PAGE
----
Have you ever been searching online for a product or service, and next thing you know, Facebook or one of your other social networking accounts starts displaying ads for related items?

This occurrence, while disconcerting, is all too common. Facebook is notorious for its vast and pervasive data collection, which ultimately allows the company to make revenue off each individual user.

A couple of years ago, it became clear that Facebook was using a virtual private network (VPN) software, called Onavo, to collect data on user habits by forwarding their Internet traffic through a proxy. That information included how much time a user spent on certain apps, their websites visited, and respective country, device and network. Apple removed the app in late 2018, and in 2019, Facebook followed suit by eliminating the app from Google Play, also claiming to shut down the associated Research project.

The issue highlighted in this, and countless other scenarios, is not necessarily about Facebook doing market research on its users. That’s a common and widely accepted practice that takes place through a variety of means. The darker issue at hand is the clandestine nature of Facebook’s practices.

Around the same time as the Onavo incident, Facebook CEO Mark Zuckerberg was at Capitol Hill, testifying before members of the House Energy and Commerce Committee and explaining “how the detailed personal information of up to 87 million Facebook users ended up in the hands of a voter-profiling company called Cambridge Analytica,” according to The New York Times. He was also questioned about Facebook’s own user-mining practices and how it tracks information from non-Facebook sites using various kinds of software.

More recently, in the summer of 2020, the Federal Bureau of Investigation (FBI) approached outside vendors, soliciting bids for a contract to essentially pull copious amounts of public data from Twitter, Facebook and other social media “to proactively identify and reactively monitor threats to the United States and its interests.” This action is all the more confusing when viewed in light of the government’s rebukes of social media networks for violating user privacy.

Internal and External Data Collection

The vast scale and unwieldy nature of Facebook’s data-harvesting operation is also worrisome. It’s gotten to the point where even if Facebook is not collecting sensitive data on its own, other mobile apps are doing so through tools (such as Facebook App Events) that are linked to people’s accounts. Without you even knowing it, your personal data that is tracked by other apps can still be transmitted to the social media giant. That’s why you find those eerily relative ads popping up on your account.

There are occasions with this data-rich network comes in handy. Investigators have been able to track some instigators and participants of the January attack against the United States Capitol via social media posts. However, by and large, users are without both knowledge and recourse when it comes to how and when their personal information is collected and shared. As this article from New York Magazine’s Intelligencer describes, Facebook is no longer a single piece of software: “it’s a sprawling federation of smaller initiatives, all united behind the purpose of collecting as much personal data as possible.” What’s more, with user data stored all over the place in various ways, as per David Baser, the head of Facebook’s privacy product team, it’s difficult for you to exercise control over your own information.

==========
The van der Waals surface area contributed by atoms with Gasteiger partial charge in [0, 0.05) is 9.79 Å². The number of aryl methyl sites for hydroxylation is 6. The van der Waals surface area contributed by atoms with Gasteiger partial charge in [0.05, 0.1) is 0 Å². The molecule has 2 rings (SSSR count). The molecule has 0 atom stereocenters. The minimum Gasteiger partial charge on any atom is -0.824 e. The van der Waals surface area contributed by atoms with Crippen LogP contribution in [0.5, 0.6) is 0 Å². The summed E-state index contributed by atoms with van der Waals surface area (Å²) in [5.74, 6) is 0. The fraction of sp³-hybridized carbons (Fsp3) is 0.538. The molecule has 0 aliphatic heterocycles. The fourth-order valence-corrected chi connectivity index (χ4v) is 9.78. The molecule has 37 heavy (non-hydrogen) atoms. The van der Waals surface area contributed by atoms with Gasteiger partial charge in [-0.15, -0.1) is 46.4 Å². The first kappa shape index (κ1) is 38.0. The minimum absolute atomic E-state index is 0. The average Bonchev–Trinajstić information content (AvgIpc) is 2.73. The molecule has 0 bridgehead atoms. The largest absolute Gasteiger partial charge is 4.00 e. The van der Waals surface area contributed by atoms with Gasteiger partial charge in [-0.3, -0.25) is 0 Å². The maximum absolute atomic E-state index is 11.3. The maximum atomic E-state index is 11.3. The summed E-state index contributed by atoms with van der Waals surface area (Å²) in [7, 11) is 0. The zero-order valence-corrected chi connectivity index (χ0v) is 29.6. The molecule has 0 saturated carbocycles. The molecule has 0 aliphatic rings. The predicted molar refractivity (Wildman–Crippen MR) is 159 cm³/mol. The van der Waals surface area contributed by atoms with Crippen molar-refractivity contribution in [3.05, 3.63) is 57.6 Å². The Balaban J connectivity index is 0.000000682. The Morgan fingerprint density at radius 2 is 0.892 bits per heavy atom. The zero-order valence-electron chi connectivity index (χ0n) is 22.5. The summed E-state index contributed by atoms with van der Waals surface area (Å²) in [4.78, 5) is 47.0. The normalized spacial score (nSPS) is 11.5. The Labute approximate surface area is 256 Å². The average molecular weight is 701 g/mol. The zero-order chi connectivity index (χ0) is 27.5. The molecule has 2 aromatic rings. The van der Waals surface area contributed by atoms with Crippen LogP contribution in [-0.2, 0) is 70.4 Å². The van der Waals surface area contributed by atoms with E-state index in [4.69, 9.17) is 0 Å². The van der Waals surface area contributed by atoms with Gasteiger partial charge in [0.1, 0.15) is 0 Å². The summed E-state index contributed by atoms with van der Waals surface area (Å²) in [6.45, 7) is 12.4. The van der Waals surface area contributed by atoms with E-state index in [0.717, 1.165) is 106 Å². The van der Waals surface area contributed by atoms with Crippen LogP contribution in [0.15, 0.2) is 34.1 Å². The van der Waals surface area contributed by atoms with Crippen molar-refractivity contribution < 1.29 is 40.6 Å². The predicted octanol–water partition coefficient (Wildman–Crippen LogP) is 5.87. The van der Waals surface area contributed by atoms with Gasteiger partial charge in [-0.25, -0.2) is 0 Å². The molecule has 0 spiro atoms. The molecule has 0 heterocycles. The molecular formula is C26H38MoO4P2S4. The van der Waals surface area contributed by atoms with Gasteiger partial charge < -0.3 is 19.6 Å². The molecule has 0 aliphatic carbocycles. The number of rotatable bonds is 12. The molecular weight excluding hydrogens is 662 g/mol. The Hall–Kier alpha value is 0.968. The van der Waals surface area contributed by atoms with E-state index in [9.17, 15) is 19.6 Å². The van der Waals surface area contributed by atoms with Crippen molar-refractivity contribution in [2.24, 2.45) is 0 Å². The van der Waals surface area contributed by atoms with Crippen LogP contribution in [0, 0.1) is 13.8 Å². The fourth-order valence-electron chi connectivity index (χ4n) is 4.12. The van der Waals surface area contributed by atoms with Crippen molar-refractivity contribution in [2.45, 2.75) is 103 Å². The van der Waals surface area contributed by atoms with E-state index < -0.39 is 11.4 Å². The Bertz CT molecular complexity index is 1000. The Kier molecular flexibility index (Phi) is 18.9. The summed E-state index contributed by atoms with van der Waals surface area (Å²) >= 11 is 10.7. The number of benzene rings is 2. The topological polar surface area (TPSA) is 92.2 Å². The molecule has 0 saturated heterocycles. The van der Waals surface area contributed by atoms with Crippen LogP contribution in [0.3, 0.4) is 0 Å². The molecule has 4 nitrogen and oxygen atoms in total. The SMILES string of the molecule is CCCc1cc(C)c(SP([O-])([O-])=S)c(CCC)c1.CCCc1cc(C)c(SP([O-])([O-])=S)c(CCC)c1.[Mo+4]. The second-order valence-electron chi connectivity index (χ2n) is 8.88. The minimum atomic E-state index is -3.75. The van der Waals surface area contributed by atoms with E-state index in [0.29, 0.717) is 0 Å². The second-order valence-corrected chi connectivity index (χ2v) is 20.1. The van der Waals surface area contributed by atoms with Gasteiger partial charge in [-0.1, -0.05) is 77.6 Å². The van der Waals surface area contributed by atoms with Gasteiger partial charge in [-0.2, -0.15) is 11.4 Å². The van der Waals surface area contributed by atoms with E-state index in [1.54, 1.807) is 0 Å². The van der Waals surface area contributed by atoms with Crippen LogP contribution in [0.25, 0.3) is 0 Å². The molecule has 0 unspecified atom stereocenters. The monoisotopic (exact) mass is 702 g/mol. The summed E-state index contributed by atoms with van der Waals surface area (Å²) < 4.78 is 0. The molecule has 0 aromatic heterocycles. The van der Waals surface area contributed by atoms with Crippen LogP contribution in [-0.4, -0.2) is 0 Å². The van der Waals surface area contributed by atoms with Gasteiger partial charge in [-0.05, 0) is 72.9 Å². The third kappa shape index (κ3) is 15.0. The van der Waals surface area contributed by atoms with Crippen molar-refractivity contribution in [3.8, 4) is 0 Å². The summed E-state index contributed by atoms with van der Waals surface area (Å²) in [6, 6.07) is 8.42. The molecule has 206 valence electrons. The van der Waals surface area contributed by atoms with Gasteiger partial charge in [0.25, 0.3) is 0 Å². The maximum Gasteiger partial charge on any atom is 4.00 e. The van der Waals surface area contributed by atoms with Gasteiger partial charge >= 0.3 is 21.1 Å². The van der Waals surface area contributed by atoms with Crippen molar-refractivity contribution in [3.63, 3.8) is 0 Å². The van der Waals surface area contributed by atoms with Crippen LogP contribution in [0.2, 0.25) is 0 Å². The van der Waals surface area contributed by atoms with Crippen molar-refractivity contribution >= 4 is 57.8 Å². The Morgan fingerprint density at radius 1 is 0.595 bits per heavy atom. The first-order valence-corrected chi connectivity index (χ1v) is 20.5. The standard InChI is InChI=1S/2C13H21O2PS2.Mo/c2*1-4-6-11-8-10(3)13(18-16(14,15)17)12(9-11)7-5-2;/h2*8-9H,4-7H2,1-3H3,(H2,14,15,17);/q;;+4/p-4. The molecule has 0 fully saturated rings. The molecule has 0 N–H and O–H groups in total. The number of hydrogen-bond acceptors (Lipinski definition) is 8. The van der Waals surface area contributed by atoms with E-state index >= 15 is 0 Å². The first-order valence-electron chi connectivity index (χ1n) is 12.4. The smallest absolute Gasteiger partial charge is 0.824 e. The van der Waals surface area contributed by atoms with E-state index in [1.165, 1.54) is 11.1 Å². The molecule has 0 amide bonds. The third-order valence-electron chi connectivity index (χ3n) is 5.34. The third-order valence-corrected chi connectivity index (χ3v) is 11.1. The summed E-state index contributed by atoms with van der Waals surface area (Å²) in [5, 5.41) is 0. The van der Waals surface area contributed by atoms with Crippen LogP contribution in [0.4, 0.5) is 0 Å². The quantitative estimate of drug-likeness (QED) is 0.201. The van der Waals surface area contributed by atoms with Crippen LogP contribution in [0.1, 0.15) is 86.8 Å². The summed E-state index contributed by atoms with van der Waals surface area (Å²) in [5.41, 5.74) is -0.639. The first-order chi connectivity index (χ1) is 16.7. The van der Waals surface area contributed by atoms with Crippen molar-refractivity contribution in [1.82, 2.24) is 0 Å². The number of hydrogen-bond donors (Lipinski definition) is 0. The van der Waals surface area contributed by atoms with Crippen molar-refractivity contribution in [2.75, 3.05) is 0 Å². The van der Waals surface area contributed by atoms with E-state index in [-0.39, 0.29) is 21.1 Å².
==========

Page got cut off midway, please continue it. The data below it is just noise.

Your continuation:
Despite widespread awareness of this issue and various steps by different entities, internally and externally, to offer a solution, it remains a messy situation that continually sprouts new problems in hydra-like fashion. One thing, however, is clear: it negatively impacts the user experience for those who just want to stay in touch with friends, families and communities.

Opting for a Private Social Network

As an individual user, you may feel powerless to intervene in the convoluted privacy issues that litter the world of social networking on a large, public scale. However, that doesn’t mean you have to completely abandon the numerous perks that come from staying connected to your loved ones, your groups and your community at large via social networks.

Private social networks, such as Go2s, offer a safe, secure alternative to Facebook, Instagram and Twitter. At Go2s, we are sensitive about protecting our members’ privacy. That begins with transparency and giving you control over your own data through easy-to-use privacy settings. Without the constant inundation of ads and privacy concerns, you’re freed up to focus on cultivating the meaningful and important relationships that enrich your life.